Arya F. Jenkins’s poetry, fiction and creative nonfiction have appeared in numerous journals and zines. Her poetry was nominated for a Pushcart Prize in 2015. She writes jazz fiction for Jerry Jazz Musician. Poetry is forthcoming in Sinister Wisdom. Her second poetry chapbook, Silence Has A Name, was published in 2015 by Finishing Line Press.

 

* * * 

Mourning Shower
By Rich Glinnen

 
​​Looking down at the
Seal skin
Bath water
Left behind by my
Girlfriend:

There’s lines
Between
The suds
And, upon a closer look,
I see millions
Of little hairs
From every part of her--

Corpses strewn amok
A watery grave. And
Then I go in

Souls of the
Fallen follicles
Form as steam
Around me,
Greeting me

Rain falls
From the
Showerhead,
Mixes with
The prickly pool,
Rich with genocide

Distant car
Horn barks
Seep into the
Mist as a
Groaning
Organ

And the black mold
Dotting the ceiling
Are multitudes
Of round widows,
Distraught,
Sweating tears
Of condensation
From the balcony.

 

 

Rich Glinnen is a market researcher by day and a writer by night. He enjoys bowling, and drinking red wine with his cats, Hayes, Cleo, and Gizzy, at his home in Bayside, NY. His poesy can be read in the Lakewood House Organ, edited and published by the late Kenneth Warren. His girlfriend calls him Taco.
 

* * *

Ghost Story
By Nate Maxson 


So how do old men die so young?
What objects carry them down the river?
Don’t ask me, I’m neither here nor there
Ghosting the borderlands
The “Just Married” sign rusted into a Volkswagen in an old photograph
The space between those white bordered instant Kodaks going extinct, that’s the borderlands
Everyone used to be so happy, is the general idea of these mandatory reflections
That’s what they keep telling me
But frankly
I don’t remember
There was no wind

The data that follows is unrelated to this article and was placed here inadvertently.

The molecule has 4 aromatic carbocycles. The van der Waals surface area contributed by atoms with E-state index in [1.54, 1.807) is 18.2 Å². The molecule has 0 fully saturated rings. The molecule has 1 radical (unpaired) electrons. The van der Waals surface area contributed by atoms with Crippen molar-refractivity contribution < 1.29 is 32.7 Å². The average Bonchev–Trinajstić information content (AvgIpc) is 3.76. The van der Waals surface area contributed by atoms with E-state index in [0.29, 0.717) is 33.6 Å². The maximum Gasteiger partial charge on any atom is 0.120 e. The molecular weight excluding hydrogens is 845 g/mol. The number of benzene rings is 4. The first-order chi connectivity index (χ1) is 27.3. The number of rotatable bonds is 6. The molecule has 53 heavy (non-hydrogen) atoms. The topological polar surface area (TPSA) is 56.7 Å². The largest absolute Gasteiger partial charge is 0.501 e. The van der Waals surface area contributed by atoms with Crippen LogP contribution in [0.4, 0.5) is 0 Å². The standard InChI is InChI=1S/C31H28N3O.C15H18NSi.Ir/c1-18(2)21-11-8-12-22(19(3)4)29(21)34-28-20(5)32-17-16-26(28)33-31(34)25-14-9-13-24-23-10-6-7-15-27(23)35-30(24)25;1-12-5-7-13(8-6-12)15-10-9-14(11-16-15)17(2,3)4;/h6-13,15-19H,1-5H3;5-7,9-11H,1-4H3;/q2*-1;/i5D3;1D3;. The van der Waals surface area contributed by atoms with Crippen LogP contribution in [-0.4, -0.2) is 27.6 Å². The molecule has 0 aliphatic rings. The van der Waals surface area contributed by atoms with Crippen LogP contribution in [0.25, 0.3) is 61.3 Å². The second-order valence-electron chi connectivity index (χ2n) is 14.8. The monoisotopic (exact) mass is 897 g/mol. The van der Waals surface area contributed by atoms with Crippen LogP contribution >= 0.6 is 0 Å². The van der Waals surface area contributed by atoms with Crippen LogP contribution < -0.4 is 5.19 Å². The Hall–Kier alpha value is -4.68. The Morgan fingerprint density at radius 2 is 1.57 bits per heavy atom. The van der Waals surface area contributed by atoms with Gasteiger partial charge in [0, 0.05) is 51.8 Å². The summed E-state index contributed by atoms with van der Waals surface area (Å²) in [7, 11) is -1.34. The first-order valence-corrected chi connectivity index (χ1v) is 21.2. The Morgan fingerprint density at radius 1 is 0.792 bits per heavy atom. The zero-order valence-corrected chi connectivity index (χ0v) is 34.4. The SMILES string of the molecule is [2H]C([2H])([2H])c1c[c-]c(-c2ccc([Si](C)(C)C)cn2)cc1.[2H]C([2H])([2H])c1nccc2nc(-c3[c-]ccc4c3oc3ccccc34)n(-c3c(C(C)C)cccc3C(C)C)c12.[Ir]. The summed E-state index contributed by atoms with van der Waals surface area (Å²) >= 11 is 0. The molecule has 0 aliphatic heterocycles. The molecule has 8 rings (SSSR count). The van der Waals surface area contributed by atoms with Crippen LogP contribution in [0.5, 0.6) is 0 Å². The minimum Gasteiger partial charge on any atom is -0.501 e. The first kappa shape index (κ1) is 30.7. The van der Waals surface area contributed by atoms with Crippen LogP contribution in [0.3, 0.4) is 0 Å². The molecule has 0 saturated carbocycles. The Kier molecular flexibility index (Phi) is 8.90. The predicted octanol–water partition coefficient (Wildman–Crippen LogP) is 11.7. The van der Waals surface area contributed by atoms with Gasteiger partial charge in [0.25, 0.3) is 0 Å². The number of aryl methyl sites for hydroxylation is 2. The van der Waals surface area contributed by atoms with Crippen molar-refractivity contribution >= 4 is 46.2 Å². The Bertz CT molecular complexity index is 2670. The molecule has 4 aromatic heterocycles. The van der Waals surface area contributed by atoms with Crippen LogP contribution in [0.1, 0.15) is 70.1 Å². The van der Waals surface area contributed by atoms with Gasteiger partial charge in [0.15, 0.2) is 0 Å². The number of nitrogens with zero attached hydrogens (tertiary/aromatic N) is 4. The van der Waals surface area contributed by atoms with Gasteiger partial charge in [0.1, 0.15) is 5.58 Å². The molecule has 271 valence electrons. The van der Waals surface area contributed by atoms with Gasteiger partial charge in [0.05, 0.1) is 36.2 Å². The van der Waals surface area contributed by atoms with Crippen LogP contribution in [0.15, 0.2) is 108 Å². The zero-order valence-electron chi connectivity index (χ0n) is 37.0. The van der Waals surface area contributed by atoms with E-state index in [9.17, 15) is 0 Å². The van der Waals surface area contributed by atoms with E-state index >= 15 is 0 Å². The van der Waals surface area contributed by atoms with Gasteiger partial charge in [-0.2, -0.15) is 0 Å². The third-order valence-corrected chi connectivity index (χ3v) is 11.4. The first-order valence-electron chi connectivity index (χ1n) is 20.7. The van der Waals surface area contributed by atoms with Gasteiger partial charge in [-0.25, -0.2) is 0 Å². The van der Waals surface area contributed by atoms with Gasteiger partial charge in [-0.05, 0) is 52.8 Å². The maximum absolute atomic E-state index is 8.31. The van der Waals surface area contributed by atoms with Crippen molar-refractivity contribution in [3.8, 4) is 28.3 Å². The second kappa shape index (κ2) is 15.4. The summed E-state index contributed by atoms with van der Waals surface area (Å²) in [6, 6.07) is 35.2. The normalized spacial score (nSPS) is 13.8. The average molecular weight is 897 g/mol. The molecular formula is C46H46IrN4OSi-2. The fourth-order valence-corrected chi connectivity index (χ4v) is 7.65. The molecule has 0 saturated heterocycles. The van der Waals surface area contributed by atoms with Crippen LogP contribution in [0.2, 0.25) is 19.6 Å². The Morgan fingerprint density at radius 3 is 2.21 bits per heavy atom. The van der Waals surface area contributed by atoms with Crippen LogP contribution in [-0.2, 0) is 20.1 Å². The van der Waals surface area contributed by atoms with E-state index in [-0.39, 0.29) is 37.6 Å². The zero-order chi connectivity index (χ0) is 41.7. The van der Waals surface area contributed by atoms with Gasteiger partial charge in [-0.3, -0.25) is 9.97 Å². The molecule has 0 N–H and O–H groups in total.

I know how they did it
When you weren’t looking
Time stops as soon as you look
Then you can hear the Astroturf churning

​​Nate Maxson is a writer and performance artist. The author of several collections of poetry, he lives in Albuquerque, New Mexico.

 

* * * 

 

 A Lace Star
By Ted McCarthy


Thread upon thread, a whiteness builds;
a bud, a rose, star-points on a bed
that will be velvet when night comes
and this great whorl is unveiled,
a spiral formed in the warmth of supple fingers
curved as if to honour memory.
No pen leaves as sure a tracery.
 
And at its heart is the first piercing,
light pricking the astonished mind, the pupil’s
jolt into the rush of consciousness
of needlepoint and flow:
a solar haze, ideas, arteries.



Orange Bowl
By Ted McCarthy


Morning among the silent, solid fields,
hedges hanging white, each breath like mint,
and out of sight and sound, the sea in motion,
water slipping along the sides of ships:
how thin a wall of steel to keep us buoyant,
like tight-held hopes that line our little lives,
fragile as blown glass – that fire-orange basket
where every nuance of a changing sun
is resting in a cool and buckled bowl
as summer is hugged close in cold-pressed soil.
And glass and earth alike are scored; the joy
of making leaves a subtle, errant trail.
The flaws we gave our gods litter the sky.
Our lives are memories of a glimpse of gold.

 

Ted Mc Carthy is a poet and translator living in Clones, Ireland. His work has appeared in magazines in Ireland, the UK, Germany, the USA, Canada and Australia. He has had two collections published, 'November Wedding', and 'Beverly Downs.'​​

 

* * * 

 

English Lessons
By Aftab Yusuf Shaikh


She wanted to know what was
Frustration, and I murmured
to myself, she knows not
what burden it is to feel the
heart beat and yet keep it quiet
lest it may speak out her name.
She had heard insomnia somewhere
some song some place random-where,
and my nights laughed at me which
painfully were spent poisoned
with her thoughts, with the drooping lids
of the biggest culprit of the human body,
the eyes, yes more than the heart,
which though merely is just a pump,
people attribute everything in their lives
despite knowing, it is nothing but what? A Pump.
Helplessness sounded so heavy
on the tongue, she said, and I knew
what that word meant,
because my life which flew like a river
was now a narrow gutter full of bumps
and all because of this tiny
beast of innocence,
I couldn’t say what I wanted to,
just because I was scared people would say
what they wanted.
How funny was the word embarrassed,
she said, jolly faced,
and I said of her, in my heart-
the mole on her cheek,
which she is embarrassed by,
is the centre of my universe.
The Hindi ‘one’ was so strange in English,
‘Right, sir?’ she asked me about ache,
and I thought at that not of the
arthritis I so often hear about,
not of the toothache she had two weeks back,
I merely though of the one in my heart
and how that resident was causing an ache